Utete report a little too late for current season?


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The report of the Presidential Land Review Commission established to look into the implementation of the Fast Track Land Reform Programme may have come a little too late as it had far reaching implications on the agricultural industry in the country.

Though most people had expected the committee, chaired by former secretary to the cabinet Charles Utete, to come up with a comprehensive list of politicians with more than one farm, the report was silent on this subject only saying that some of those who had more than one farm had started surrendering the farms.

A complete list would be published by the appropriate authority. It also made it clear that the Buka report would not be made public.

But though a lot of people who were looking forward to a naming of chefs were disappointed, the Utete report made several recommendations that could turn around the country’s agricultural industry, if some of the burning issues such as multiple ownership are solved.

The report, for example, called on farmers to speak with one voice. It said the present farming organisations should move away from their old structures which were based on racial and sectoral lines, and which have been discredited because of their poor performance, in the case of the African farmers unions, and their appetite for misrepresenting national policy issues, in the case of the Commercial Farmers Union.

It says the new union should be more professional and commodity-oriented. It should be economically viable, self-sustaining, transparent and responsive to the needs of all farmers.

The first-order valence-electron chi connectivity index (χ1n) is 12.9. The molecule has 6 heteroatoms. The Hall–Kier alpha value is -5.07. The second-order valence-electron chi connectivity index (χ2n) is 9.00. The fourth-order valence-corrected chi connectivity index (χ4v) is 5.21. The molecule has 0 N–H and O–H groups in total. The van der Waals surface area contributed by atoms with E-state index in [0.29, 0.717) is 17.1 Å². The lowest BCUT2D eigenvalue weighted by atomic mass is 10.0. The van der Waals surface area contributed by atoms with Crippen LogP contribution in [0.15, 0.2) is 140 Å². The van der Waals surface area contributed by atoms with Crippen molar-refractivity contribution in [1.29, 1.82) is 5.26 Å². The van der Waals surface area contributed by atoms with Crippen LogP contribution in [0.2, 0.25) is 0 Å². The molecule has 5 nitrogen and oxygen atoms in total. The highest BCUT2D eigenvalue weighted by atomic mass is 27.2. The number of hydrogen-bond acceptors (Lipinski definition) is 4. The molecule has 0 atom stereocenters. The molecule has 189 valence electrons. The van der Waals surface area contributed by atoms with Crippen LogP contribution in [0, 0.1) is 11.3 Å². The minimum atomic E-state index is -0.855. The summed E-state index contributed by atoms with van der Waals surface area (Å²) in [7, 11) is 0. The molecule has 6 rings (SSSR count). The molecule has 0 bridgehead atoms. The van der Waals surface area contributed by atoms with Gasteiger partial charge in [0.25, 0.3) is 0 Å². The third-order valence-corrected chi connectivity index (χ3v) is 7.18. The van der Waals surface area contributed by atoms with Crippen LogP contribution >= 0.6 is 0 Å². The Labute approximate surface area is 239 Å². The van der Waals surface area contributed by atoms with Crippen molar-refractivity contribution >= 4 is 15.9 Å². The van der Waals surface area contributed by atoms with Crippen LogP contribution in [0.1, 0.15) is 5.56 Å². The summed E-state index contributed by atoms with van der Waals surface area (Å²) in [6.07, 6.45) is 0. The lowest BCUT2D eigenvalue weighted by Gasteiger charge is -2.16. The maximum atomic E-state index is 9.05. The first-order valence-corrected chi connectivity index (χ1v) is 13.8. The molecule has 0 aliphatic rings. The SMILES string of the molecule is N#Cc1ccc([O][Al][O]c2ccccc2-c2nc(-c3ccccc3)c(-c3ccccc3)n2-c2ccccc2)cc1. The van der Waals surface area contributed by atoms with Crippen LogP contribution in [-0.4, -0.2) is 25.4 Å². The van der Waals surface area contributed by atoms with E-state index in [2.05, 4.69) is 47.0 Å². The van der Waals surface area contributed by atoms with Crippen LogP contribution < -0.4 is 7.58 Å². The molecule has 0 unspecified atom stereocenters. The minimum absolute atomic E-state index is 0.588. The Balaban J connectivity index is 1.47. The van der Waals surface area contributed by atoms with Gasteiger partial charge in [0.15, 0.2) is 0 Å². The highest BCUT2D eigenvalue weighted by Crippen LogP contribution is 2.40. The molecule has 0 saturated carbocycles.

The report also dwelt on the need for title to the new farmers because it was one of the requirements for obtaining loans from financial institutions. It says the Grain Marketing Board should be streamlined to focus on strategic grain reserves and the export of grain. It should not be involved in the trading and milling of grain and the distribution of inputs.

The committee says there should be competition in the marketing of grain with organisations like the Zimbabwe Commodity Exchange (ZIMACE) being allowed to come back. The GMB should defend a floor price for producers and a ceiling price for consumers using buffer stocks. This price should be calculated to lie somewhere between a cost of production-based price, an import/export parity price and an open market price.

The committee also called for the introduction of an Agricultural Marketing Council (AMC). Unlike the previous Agricultural Marketing Authority which dealt mainly with the control of marketing boards, the AMC would have a broader public and private sector driven mandate of market promotion and development.

It would also handle product traceability, advice on pricing, market systems, contract farming and trade issues. It would be constituted of various commodity councils, government and traders and would be funded through marketing and export levies.

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The Insider

The Insider is a political and business bulletin about Zimbabwe, edited by Charles Rukuni. Founded in 1990, it was a printed 12-page subscription only newsletter until 2003 when Zimbabwe's hyper-inflation made it impossible to continue printing.

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